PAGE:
Queen hands over her crown: Boeing delivers the last 747 to Atlas Air

Boeing delivered the last 747 to Atlas Air, who will operate it on behalf of Apex Logistics
Boeing / Paul Weatherman

Boeing delivered the final 747 aircraft to Atlas Air, which will operate it on behalf of Apex Logistics, a subsidiary of Kuehne+Nagel on January 31, 2023. The bittersweet moment marks the end of a 55-year production run of the Queen of the Skies that resulted in 1,574 units being built in Everett, Washington, the United States. 

The aircraft, a Boeing 747-8F, Manufacturer Serial Number (MSN) 67150, registered as N863GT, was handed over to Apex Logistics in a ceremony at its manufacturing site in front of current and former employees, customers, and suppliers. 

Dabbed in a mixed Atlas Air and Apex Logistics livery, the aircraft’s lack of special commemoration of the 50-decade-long production run caused quite a stir among aviation enthusiasts once the Boeing 747 left the paint shop at Portland International Airport (PDX). 

However, a decal honoring the late Joe Sutter, known as the father of the Boeing 747, was affixed on the front right-hand side of the aircraft, with the words “Forever Incredible.” 


Ending a 55-year run 

While the last variant of the 747, namely the -8F and -8I (Intercontinental) was not hugely successful, the Boeing 747 has remained one of the top-selling wide-body aircraft in the history of commercial aviation. 

Boeing announced the last generation of the 747 in 2005, and the 747-8 flew its first commercial flight on October 12, 2011. The aircraft entered the world just as it left the Global Financial Crisis (GFC) behind, with cargo volumes still lagging behind the levels it saw in 2008.  

Furthermore, airlines and passengers alike began to shift away from the hub-based way of travel, opting for direct, point-to-point flights that would eliminate the need for large aircraft, including the 747 and Airbus A380.  

In total, the two manufacturers delivered 407 units, split into 156 747-8 and 251 A380s, including the last Queen of the Skies that was handed over to Atlas Air.  

Passenger production of the 747-8 stopped in 2017, with a few 747s being delivered to unidentified customers in 2017 and 2021, per Boeing’s Orders and Deliveries data. Throughout its 55 years of production, the manufacturer delivered a total of 1,300 passenger version aircraft of the Queen of the Skies, including Combi variants, and 274 freighters.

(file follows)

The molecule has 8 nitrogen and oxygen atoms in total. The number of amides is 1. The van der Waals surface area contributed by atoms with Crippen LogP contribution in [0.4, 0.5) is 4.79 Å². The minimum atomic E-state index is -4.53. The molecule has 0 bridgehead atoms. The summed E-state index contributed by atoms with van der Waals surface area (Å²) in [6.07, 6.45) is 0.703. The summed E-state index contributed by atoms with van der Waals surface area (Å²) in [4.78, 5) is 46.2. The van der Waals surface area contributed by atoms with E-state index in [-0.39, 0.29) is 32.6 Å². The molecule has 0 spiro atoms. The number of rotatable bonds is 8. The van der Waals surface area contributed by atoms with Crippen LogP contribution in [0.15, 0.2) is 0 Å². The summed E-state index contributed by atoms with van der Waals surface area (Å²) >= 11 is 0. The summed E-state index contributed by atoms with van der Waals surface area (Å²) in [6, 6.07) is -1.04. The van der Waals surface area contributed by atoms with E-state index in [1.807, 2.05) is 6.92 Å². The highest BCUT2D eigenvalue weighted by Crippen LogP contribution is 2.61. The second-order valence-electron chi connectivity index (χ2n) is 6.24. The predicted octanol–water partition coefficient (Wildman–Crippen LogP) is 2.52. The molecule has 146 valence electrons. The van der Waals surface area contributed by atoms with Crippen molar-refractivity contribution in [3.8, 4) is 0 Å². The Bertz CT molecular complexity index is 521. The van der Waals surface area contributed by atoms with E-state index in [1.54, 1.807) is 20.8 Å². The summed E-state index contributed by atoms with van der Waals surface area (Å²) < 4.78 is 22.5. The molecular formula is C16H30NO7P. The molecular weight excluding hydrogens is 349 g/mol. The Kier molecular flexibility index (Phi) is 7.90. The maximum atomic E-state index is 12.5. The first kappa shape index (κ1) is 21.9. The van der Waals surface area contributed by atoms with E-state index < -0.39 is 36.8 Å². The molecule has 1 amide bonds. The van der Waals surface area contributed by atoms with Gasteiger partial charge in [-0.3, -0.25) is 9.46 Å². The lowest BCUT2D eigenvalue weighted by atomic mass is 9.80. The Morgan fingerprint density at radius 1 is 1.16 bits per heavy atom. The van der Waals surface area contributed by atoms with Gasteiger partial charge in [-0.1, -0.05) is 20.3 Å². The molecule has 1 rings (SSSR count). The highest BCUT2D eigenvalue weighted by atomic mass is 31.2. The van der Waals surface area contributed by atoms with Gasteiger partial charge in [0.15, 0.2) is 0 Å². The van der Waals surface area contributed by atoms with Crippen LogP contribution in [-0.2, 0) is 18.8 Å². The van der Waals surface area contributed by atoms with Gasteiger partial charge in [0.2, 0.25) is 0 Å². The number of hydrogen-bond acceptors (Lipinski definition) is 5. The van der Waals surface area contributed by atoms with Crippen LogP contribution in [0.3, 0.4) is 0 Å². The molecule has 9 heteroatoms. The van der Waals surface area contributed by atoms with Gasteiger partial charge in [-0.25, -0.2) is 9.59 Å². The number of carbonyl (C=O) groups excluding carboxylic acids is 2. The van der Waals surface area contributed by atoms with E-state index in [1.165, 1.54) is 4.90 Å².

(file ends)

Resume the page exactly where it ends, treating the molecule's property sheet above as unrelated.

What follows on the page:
Unexpected success 

Once the double-decker made its debut with Pan Am in January 1970, the aircraft was credited with enabling even more people to travel the world, as economies of scale lowered the total seat costs for airlines. In turn, ticket prices also dropped. 

At first, the Boeing 747 was never supposed to become a staple of the manufacturer’s product lineup. As the world was experiencing a supersonic transport (SST) craze, engineers and designers planned for the 747 to eventually become a cargo-only aircraft, while the Boeing 2707, a supersonic jet, would compete with Concorde in the new class of aircraft. 

However, a financial downturn, and the government’s concerns over the pollution and noise, including the effects of sonic booms, led to the cancellation of the 2707, paving the way for the Boeing 747 to seize the throne for more than five decades. 

Only the Boeing 777, which made its commercial debut with United Airlines in June 1995, has become the more popular wide-body aircraft with more than 1,700 deliveries as of December 31, 2022, with a further 303 jets in the net backlog. 

Two very special Boeing 747 aircraft are yet to be delivered, as the manufacturer is currently working on the newest iteration of Air Force One, the US Presidential aircraft.  

The company used two airframes that were not taken up by customers and is converting them according to the US Air Force’s requirements. The two jumbo jets are being turned into VC-25B aircraft at Boeing’s facilities, with the first scheduled to be delivered in September 2026. 

Previously, the VC-25A was converted from a passenger version of the 747-200. 

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